©Pablo Picasso - Saltimbanque in Profile 1905

Picasso Saltimbanque in Profile 1905
Saltimbanque in Profile
1905 79x59cm Essence on paper board
Metropolitan Museum of Art, New York City

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From the Metropolitan Museum of Art, New York City:
Consummately assured, this work may be one of Picasso's last pictures depicting the itinerant acrobats called saltimbanques. The palette and serene mood link it to the "Family of Saltimbanques" (National Gallery of Art, Washington, D.C.), completed in late 1905. As with "The Actor", hanging to the right, Picasso borrowed the pose and hands from a work by the Neoclassical master Jean-Auguste-Dominique Ingres (Comte de Pastoret, 1823-26, The Art Institute of Chicago), who had himself borrowed the pose from Bronzino's sixteenth-century Portrait of a Young Man, now at the Metropolitan Museum (29.100.16).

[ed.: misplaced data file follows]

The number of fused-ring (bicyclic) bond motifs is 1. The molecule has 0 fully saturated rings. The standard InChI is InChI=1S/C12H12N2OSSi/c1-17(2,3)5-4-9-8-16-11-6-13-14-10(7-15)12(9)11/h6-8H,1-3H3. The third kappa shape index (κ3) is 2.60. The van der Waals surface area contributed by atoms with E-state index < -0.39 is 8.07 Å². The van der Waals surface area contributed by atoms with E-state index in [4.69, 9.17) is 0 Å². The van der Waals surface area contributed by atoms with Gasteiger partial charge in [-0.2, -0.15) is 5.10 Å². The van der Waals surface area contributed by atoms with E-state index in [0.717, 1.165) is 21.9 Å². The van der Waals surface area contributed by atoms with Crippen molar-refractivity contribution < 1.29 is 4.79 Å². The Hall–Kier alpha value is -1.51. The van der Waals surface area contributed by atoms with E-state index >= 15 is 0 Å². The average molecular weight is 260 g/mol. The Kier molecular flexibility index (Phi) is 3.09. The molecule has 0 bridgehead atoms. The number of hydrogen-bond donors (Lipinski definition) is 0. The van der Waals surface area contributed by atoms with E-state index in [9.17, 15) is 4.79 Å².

Picasso originally made the head of the young performer appear much more sculptural, with deeply cut curls and heavily lidded eyes. It is likely that, in the early 1920s, the Parisian dealer Paul Guillaume had the picture "washed" to soften its appearance prior to its sale to the American publisher and collector Scofield Thayer.